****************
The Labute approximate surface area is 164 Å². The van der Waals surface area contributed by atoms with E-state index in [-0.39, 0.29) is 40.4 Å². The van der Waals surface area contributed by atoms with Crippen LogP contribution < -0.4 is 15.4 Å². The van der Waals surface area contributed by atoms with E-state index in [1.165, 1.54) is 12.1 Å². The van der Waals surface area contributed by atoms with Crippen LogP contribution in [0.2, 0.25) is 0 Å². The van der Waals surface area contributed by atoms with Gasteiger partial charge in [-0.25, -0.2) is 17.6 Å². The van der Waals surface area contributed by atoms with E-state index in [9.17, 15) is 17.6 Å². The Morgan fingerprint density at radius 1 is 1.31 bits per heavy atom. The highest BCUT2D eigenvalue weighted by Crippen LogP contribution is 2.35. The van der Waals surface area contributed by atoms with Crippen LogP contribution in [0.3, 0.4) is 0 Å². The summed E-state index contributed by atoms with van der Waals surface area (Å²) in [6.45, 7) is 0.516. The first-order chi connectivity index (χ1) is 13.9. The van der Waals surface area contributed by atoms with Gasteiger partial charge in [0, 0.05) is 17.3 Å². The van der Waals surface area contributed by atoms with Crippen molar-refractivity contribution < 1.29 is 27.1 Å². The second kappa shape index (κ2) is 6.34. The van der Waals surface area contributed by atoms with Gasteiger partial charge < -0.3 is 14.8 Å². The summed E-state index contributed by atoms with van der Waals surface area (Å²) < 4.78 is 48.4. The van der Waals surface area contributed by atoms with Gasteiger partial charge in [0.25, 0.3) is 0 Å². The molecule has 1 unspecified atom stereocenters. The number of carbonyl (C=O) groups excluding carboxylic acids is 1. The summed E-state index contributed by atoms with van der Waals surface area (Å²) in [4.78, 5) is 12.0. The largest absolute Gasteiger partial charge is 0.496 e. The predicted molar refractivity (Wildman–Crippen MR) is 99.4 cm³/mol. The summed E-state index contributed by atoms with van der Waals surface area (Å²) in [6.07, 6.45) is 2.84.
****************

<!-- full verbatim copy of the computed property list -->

The Labute approximate surface area is 164 Å². The van der Waals surface area contributed by atoms with E-state index in [-0.39, 0.29) is 40.4 Å². The van der Waals surface area contributed by atoms with Crippen LogP contribution < -0.4 is 15.4 Å². The van der Waals surface area contributed by atoms with E-state index in [1.165, 1.54) is 12.1 Å². The van der Waals surface area contributed by atoms with Crippen LogP contribution in [0.2, 0.25) is 0 Å². The van der Waals surface area contributed by atoms with Gasteiger partial charge in [-0.25, -0.2) is 17.6 Å². The van der Waals surface area contributed by atoms with E-state index in [9.17, 15) is 17.6 Å². The Morgan fingerprint density at radius 1 is 1.31 bits per heavy atom. The highest BCUT2D eigenvalue weighted by Crippen LogP contribution is 2.35. The van der Waals surface area contributed by atoms with Crippen LogP contribution in [0.3, 0.4) is 0 Å². The summed E-state index contributed by atoms with van der Waals surface area (Å²) in [6.45, 7) is 0.516. The first-order chi connectivity index (χ1) is 13.9. The van der Waals surface area contributed by atoms with Gasteiger partial charge in [0, 0.05) is 17.3 Å². The van der Waals surface area contributed by atoms with Crippen molar-refractivity contribution < 1.29 is 27.1 Å². The second kappa shape index (κ2) is 6.34. The van der Waals surface area contributed by atoms with Gasteiger partial charge < -0.3 is 14.8 Å². The summed E-state index contributed by atoms with van der Waals surface area (Å²) < 4.78 is 48.4. The van der Waals surface area contributed by atoms with Gasteiger partial charge in [0.25, 0.3) is 0 Å². The molecule has 1 unspecified atom stereocenters. The number of carbonyl (C=O) groups excluding carboxylic acids is 1. The summed E-state index contributed by atoms with van der Waals surface area (Å²) in [4.78, 5) is 12.0. The largest absolute Gasteiger partial charge is 0.496 e. The predicted molar refractivity (Wildman–Crippen MR) is 99.4 cm³/mol. The summed E-state index contributed by atoms with van der Waals surface area (Å²) in [6.07, 6.45) is 2.84.